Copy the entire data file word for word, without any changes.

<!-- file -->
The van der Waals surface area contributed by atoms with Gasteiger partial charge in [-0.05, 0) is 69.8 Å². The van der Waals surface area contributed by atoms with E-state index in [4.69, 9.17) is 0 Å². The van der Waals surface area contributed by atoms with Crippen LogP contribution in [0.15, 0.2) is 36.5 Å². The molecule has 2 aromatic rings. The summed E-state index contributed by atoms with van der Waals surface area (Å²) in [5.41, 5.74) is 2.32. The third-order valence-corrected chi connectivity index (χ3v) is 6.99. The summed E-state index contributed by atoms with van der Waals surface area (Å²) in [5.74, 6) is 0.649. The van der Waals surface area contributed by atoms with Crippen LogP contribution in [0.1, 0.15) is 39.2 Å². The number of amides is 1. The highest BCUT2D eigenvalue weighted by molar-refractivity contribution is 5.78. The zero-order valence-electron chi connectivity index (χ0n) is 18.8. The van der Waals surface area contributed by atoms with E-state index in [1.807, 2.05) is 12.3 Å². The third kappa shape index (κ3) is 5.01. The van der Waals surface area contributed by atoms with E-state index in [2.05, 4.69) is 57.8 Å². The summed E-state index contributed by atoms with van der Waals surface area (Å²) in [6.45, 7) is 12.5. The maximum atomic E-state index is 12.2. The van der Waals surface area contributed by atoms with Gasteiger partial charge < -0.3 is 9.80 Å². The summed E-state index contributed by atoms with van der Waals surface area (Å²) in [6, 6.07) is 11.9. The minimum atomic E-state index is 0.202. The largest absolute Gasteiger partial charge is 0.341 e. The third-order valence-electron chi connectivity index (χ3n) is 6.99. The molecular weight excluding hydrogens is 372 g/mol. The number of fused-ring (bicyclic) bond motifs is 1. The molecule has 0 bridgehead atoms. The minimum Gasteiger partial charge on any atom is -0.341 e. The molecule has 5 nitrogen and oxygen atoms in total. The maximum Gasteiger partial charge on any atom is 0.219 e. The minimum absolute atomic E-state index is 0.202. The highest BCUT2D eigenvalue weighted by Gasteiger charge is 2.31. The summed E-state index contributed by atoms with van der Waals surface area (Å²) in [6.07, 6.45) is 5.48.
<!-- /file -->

The van der Waals surface area contributed by atoms with Gasteiger partial charge in [-0.05, 0) is 69.8 Å². The van der Waals surface area contributed by atoms with E-state index in [4.69, 9.17) is 0 Å². The van der Waals surface area contributed by atoms with Crippen LogP contribution in [0.15, 0.2) is 36.5 Å². The molecule has 2 aromatic rings. The summed E-state index contributed by atoms with van der Waals surface area (Å²) in [5.41, 5.74) is 2.32. The third-order valence-corrected chi connectivity index (χ3v) is 6.99. The summed E-state index contributed by atoms with van der Waals surface area (Å²) in [5.74, 6) is 0.649. The van der Waals surface area contributed by atoms with Crippen LogP contribution in [0.1, 0.15) is 39.2 Å². The number of amides is 1. The highest BCUT2D eigenvalue weighted by molar-refractivity contribution is 5.78. The zero-order valence-electron chi connectivity index (χ0n) is 18.8. The van der Waals surface area contributed by atoms with E-state index in [1.807, 2.05) is 12.3 Å². The third kappa shape index (κ3) is 5.01. The van der Waals surface area contributed by atoms with E-state index in [2.05, 4.69) is 57.8 Å². The summed E-state index contributed by atoms with van der Waals surface area (Å²) in [6.45, 7) is 12.5. The maximum atomic E-state index is 12.2. The van der Waals surface area contributed by atoms with Gasteiger partial charge < -0.3 is 9.80 Å². The summed E-state index contributed by atoms with van der Waals surface area (Å²) in [6, 6.07) is 11.9. The minimum atomic E-state index is 0.202. The largest absolute Gasteiger partial charge is 0.341 e. The third-order valence-electron chi connectivity index (χ3n) is 6.99. The molecular weight excluding hydrogens is 372 g/mol. The number of fused-ring (bicyclic) bond motifs is 1. The molecule has 0 bridgehead atoms. The minimum Gasteiger partial charge on any atom is -0.341 e. The molecule has 5 nitrogen and oxygen atoms in total. The maximum Gasteiger partial charge on any atom is 0.219 e. The minimum absolute atomic E-state index is 0.202. The highest BCUT2D eigenvalue weighted by Gasteiger charge is 2.31. The summed E-state index contributed by atoms with van der Waals surface area (Å²) in [6.07, 6.45) is 5.48.